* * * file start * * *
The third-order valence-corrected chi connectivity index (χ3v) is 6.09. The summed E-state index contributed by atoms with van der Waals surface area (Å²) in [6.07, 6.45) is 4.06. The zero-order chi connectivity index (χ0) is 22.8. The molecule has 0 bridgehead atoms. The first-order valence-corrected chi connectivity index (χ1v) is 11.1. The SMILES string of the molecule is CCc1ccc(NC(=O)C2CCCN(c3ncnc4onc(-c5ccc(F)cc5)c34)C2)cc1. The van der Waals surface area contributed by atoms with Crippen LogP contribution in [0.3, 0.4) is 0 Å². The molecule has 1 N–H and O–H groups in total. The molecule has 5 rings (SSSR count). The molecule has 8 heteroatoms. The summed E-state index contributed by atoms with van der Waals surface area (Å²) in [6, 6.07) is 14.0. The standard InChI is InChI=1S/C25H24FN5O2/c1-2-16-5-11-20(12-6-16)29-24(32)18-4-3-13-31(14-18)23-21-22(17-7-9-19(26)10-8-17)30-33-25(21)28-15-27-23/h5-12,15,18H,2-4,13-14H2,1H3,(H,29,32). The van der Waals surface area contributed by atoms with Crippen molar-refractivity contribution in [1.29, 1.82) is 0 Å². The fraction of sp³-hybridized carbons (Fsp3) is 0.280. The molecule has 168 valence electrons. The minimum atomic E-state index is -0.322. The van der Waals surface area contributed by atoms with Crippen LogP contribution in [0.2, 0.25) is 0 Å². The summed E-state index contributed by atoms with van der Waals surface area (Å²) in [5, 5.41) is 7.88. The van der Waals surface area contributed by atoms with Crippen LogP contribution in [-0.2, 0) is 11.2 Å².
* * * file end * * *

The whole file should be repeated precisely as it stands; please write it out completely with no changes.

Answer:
The third-order valence-corrected chi connectivity index (χ3v) is 6.09. The summed E-state index contributed by atoms with van der Waals surface area (Å²) in [6.07, 6.45) is 4.06. The zero-order chi connectivity index (χ0) is 22.8. The molecule has 0 bridgehead atoms. The first-order valence-corrected chi connectivity index (χ1v) is 11.1. The SMILES string of the molecule is CCc1ccc(NC(=O)C2CCCN(c3ncnc4onc(-c5ccc(F)cc5)c34)C2)cc1. The van der Waals surface area contributed by atoms with Crippen LogP contribution in [0.3, 0.4) is 0 Å². The molecule has 1 N–H and O–H groups in total. The molecule has 5 rings (SSSR count). The molecule has 8 heteroatoms. The summed E-state index contributed by atoms with van der Waals surface area (Å²) in [6, 6.07) is 14.0. The standard InChI is InChI=1S/C25H24FN5O2/c1-2-16-5-11-20(12-6-16)29-24(32)18-4-3-13-31(14-18)23-21-22(17-7-9-19(26)10-8-17)30-33-25(21)28-15-27-23/h5-12,15,18H,2-4,13-14H2,1H3,(H,29,32). The van der Waals surface area contributed by atoms with Crippen molar-refractivity contribution in [1.29, 1.82) is 0 Å². The fraction of sp³-hybridized carbons (Fsp3) is 0.280. The molecule has 168 valence electrons. The minimum atomic E-state index is -0.322. The van der Waals surface area contributed by atoms with Crippen LogP contribution in [0.2, 0.25) is 0 Å². The summed E-state index contributed by atoms with van der Waals surface area (Å²) in [5, 5.41) is 7.88. The van der Waals surface area contributed by atoms with Crippen LogP contribution in [-0.2, 0) is 11.2 Å².